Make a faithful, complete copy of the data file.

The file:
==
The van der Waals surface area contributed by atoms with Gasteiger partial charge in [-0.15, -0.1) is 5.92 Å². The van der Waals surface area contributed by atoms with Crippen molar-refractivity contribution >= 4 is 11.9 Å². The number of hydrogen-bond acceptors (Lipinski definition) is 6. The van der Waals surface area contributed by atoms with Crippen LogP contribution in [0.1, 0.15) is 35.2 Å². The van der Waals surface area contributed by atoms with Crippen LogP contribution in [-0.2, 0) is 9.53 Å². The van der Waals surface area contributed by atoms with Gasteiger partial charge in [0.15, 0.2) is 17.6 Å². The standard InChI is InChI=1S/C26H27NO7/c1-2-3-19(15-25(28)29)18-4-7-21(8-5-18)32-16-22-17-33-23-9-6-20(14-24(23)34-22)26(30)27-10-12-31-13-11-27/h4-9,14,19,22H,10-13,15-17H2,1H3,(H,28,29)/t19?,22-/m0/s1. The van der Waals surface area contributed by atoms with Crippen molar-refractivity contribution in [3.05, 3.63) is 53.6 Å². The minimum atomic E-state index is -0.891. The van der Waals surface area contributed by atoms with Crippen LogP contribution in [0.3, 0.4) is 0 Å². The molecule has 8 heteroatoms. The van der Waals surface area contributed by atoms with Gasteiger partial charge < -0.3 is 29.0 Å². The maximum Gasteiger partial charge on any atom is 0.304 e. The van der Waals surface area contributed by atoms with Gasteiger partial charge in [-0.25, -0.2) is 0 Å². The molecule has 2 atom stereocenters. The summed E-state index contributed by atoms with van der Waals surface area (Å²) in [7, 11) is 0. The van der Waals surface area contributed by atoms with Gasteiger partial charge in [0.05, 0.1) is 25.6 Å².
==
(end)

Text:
The van der Waals surface area contributed by atoms with Gasteiger partial charge in [-0.15, -0.1) is 5.92 Å². The van der Waals surface area contributed by atoms with Crippen molar-refractivity contribution >= 4 is 11.9 Å². The number of hydrogen-bond acceptors (Lipinski definition) is 6. The van der Waals surface area contributed by atoms with Crippen LogP contribution in [0.1, 0.15) is 35.2 Å². The van der Waals surface area contributed by atoms with Crippen LogP contribution in [-0.2, 0) is 9.53 Å². The van der Waals surface area contributed by atoms with Gasteiger partial charge in [0.15, 0.2) is 17.6 Å². The standard InChI is InChI=1S/C26H27NO7/c1-2-3-19(15-25(28)29)18-4-7-21(8-5-18)32-16-22-17-33-23-9-6-20(14-24(23)34-22)26(30)27-10-12-31-13-11-27/h4-9,14,19,22H,10-13,15-17H2,1H3,(H,28,29)/t19?,22-/m0/s1. The van der Waals surface area contributed by atoms with Crippen molar-refractivity contribution in [3.05, 3.63) is 53.6 Å². The minimum atomic E-state index is -0.891. The van der Waals surface area contributed by atoms with Crippen LogP contribution in [0.3, 0.4) is 0 Å². The molecule has 8 heteroatoms. The van der Waals surface area contributed by atoms with Gasteiger partial charge < -0.3 is 29.0 Å². The maximum Gasteiger partial charge on any atom is 0.304 e. The van der Waals surface area contributed by atoms with Gasteiger partial charge in [-0.25, -0.2) is 0 Å². The molecule has 2 atom stereocenters. The summed E-state index contributed by atoms with van der Waals surface area (Å²) in [7, 11) is 0. The van der Waals surface area contributed by atoms with Gasteiger partial charge in [0.05, 0.1) is 25.6 Å².